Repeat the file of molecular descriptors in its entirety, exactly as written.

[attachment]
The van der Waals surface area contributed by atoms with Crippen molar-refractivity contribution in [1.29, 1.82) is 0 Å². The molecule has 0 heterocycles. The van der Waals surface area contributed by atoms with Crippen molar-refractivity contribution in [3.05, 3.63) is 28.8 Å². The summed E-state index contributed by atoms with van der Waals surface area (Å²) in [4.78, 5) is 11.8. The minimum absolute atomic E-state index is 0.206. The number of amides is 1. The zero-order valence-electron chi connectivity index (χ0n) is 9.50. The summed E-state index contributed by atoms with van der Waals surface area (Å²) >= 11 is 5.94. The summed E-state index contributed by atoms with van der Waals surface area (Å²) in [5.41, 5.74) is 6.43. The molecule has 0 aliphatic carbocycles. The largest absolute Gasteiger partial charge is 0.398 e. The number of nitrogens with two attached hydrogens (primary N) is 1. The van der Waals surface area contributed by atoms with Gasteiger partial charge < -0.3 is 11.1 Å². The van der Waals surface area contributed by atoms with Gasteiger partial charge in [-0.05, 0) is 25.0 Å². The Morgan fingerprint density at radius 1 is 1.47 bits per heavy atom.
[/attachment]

The van der Waals surface area contributed by atoms with Crippen molar-refractivity contribution in [1.29, 1.82) is 0 Å². The molecule has 0 heterocycles. The van der Waals surface area contributed by atoms with Crippen molar-refractivity contribution in [3.05, 3.63) is 28.8 Å². The summed E-state index contributed by atoms with van der Waals surface area (Å²) in [4.78, 5) is 11.8. The minimum absolute atomic E-state index is 0.206. The number of amides is 1. The zero-order valence-electron chi connectivity index (χ0n) is 9.50. The summed E-state index contributed by atoms with van der Waals surface area (Å²) >= 11 is 5.94. The summed E-state index contributed by atoms with van der Waals surface area (Å²) in [5.41, 5.74) is 6.43. The molecule has 0 aliphatic carbocycles. The largest absolute Gasteiger partial charge is 0.398 e. The number of nitrogens with two attached hydrogens (primary N) is 1. The van der Waals surface area contributed by atoms with Gasteiger partial charge < -0.3 is 11.1 Å². The van der Waals surface area contributed by atoms with Gasteiger partial charge in [-0.05, 0) is 25.0 Å². The Morgan fingerprint density at radius 1 is 1.47 bits per heavy atom.